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August 2, 2006, 6:44 AM CT

15 Billion Kms And Counting

15 Billion Kms And Counting
The Voyager 1 spacecraft set off from the Earth in 1977 and has clocked up quite a few miles since. On 16th August it is due to reach a whopping 100 AU - 14,959,787,069 km or 9,295,573,000 miles - from the Sun. Eventhough 15 billion kilometres is peanuts by the standards of our local stars, that is well beyond all the planets in our Solar System and is the furthest that any artificial object from the Earth has ever been.

Voyager 1 is now heading away from the Sun at a speedy 17 km/s (38,250 mph) through the heliosheath and should pass beyond the heliopause - the point where the wind from the Sun is balanced by the wind from other stars which demarks interstellar space - within the next 10 years. The flight controllers expect that Voyager 1 (and Voyager 2) will still keep returning data up until 2020, so hopefully our first interstellar travellers will then be able to send back some interesting information about the heliopause.

For more information listen to a nice JPL podcast (13.3 MB).........

Posted by: Edwin      Permalink         Source


August 1, 2006, 11:37 PM CT

Threats To Planet's Life

Threats To Planet's Life
In a report released recently, scientists call for a new systematic study of the Earth's "critical zone"--the life-sustaining outermost surface of the planet, from the vegetation canopy to groundwater and everything in between.Understanding and predicting responses to global and regional change is necessary, they say, to mitigate the impacts of humans on complex ecosystems and ultimately sustain food production.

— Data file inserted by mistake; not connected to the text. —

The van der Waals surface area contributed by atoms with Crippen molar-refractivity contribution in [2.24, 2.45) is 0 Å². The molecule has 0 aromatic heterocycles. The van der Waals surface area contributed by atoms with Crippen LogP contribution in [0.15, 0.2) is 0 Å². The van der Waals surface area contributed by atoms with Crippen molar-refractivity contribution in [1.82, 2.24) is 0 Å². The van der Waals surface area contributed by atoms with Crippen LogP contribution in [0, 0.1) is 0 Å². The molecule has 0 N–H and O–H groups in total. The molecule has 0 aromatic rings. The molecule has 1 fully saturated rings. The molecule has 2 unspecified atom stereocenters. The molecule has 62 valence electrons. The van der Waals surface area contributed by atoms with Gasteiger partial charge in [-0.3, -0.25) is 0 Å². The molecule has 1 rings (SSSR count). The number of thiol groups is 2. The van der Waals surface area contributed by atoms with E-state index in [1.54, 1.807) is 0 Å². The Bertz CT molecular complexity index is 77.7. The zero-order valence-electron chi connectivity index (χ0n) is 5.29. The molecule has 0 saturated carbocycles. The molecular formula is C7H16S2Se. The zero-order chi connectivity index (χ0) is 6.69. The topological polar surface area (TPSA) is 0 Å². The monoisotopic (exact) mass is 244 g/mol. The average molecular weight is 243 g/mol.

"Development is having a great effect on the critical zone," said soil scientist Donald Sparks of the University of Delaware and co-chair of the NSF workshop that led to the report, entitled Frontiers in Exploration of the Critical Zone. "Converting some of the best land around the world into buildings, roads and concrete has implications for air and water quality and biodiversity, and over time could put pressure on our ability to produce food.

Critical zone sites include an extraordinary diversity of soils and ecosystems ranging from the tropics to the poles, from deserts to wetlands, and from rock-bound uplands to delta sediments.

"Because the critical zone includes air, water and soil and is the focal point of food production, it has a major effect on human life," Sparks said. "It is imperative that we better understand the interactions that occur there".........

Posted by: Edwin      Permalink         Source


August 1, 2006, 11:33 PM CT

Underwater Robots Work Together

Underwater Robots Work Together
This August in Monterey Bay, Calif., an entire fleet of undersea robots will for the first time work together without the aid of humans to make detailed and efficient observations of the ocean.

The oceanographic test bed in Monterey is expected to yield rich information in particular about a periodic upwelling of cold water that occurs at this time of year near Point Año Nuevo, northwest of Monterey Bay.

But the project has potentially larger implications. It may lead to the development of robot fleets that forecast ocean conditions and better protect endangered marine animals, track oil spills, and guide military operations at sea. Moreover, the mathematical system that allows the undersea robots to self-choreograph their movements in response to their environment might one day power other robotic teams that -- without human supervision -- could explore not just oceans, but deserts, rain forests and even other planets.